The drama begins with a tall all-white “diva” sailing across the stage, bearing a crystal heart, to the notes of an Italian aria. Dancers in white robes flutter on, carrying big red hearts, which they arrange in a circle. Another heart is symbolically broken in two with a karate chop, while what sounds like Japanese martial music fills the air. The “Body Politic”, a giant, bruised human form, is wheeled on; Minshall himself appears and drapes a cloth over its face. Then the samurai warriors march on, the “bad” hearts — “Greed and Power”, “Darkness”, “Fear” — followed by the “good” hearts — “The Heart That Sings”, “The Shining Heart”. Great banners like ships’ sails billow overhead, and the masqueraders, swaggering in their cowboy chaps and brandishing their flags like swords, look like a real army on the march.

Son of Saga Boy prances on, his masked face etched with stars, moons, hearts, and the AIDS ribbon, his pelt of black feathers gleaming, his rainbow dreadlock plumes flying. He is, Minshall says, “the wild tribal child of the future-world”. Behind him, the Shiv Shakti dancers in costumes of white hoops glide on, and perform a traditional Indian dance to a Hindi folk song.

Then Alison Hinds’s song “Roll It” begins to play, and a squad of Dame Lorraines — traditional burlesque characters, men clumsily disguised as women with heart-shaped masks and prominent bustles — drag a twenty-foot phallus to centre-stage. Two more Dame Lorraines follow with what turns out to be a giant condom, and to the delight of the crowd they unfurl its rainbow-striped length over the waiting phallus, which they then roll away. It is a moment of theatre that communicates a sincere message with comedy, by drawing on an old tradition of Carnival ribaldry.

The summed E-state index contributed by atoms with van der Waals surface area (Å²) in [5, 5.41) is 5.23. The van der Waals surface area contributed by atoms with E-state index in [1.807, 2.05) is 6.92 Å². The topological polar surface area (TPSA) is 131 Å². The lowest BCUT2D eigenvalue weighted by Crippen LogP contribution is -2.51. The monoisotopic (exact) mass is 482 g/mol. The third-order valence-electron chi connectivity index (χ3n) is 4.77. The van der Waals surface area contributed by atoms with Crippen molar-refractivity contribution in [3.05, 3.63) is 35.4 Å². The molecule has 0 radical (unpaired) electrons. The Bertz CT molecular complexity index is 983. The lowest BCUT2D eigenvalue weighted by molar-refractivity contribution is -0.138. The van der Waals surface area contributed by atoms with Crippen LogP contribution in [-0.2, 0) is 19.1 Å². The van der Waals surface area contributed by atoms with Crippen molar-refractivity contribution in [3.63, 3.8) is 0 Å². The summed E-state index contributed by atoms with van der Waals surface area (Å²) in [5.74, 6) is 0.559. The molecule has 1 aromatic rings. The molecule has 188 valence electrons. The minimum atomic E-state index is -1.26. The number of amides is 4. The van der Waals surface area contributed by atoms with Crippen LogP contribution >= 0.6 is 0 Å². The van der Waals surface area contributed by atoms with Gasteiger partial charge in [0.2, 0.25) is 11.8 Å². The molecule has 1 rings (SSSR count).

Finally, the queen of the band — the giant puppet Miss Universe, all in white, her facial features modelled on those of Wendy Fitzwilliam, Trinidad and Tobago’s real-life Miss Universe 1998, known for her work with AIDS charities — dances on, leading the “Hearts of Hope”, angels without wings but with haloes of red, their tall banners streaming like kites.

For the audience, both in the Savannah stands and watching on TV, it is classic Minshall, if on a much smaller scale than usual: a glorious visual spectacle, an over-the-top performance, a serious message behind the costumes. Once again Minshall has proved that his mas can address a subject others think inappropriate, even taboo. That the judges will decide to award The Sacred Heart the medium-size band of the year award — though a vindication of the efforts of the crew and the faith of the NACC — is really beside the point, as prizes always have been.

“My work is not to make pretty pictures, but to make you shed your self-contempt,” Minshall has said. His provocative words gesture to the often painful and bewildering New World experience of the Caribbean, of a people transplanted from their ancestral homes, brutalised by history, and still threatened by global economic and social forces. Properly speaking, making the people of the Caribbean shed our self-contempt, and understand ourselves on our own terms, is the work of all our artists and thinkers.

Working in the most ephemeral of media, making art that exists for only a few hours and then can never be recreated (since most masqueraders discard their costumes after crossing the Savannah stage), Minshall has demonstrated that the “folk” art of mas, springing from the experience of a tiny hybrid island people, is capable of statements as grand and as universal as any painting or opera. Talking about mas, he deliberately invokes Picasso and Brecht; in his eyes, his medium is no smaller than theirs. Minshall’s greatest achievement of all may be just this: showing the people of Trinidad and Tobago — and the world — that mas is high art, and that “here on our island . . . we have a song to sing to the universe that nobody else can sing”. +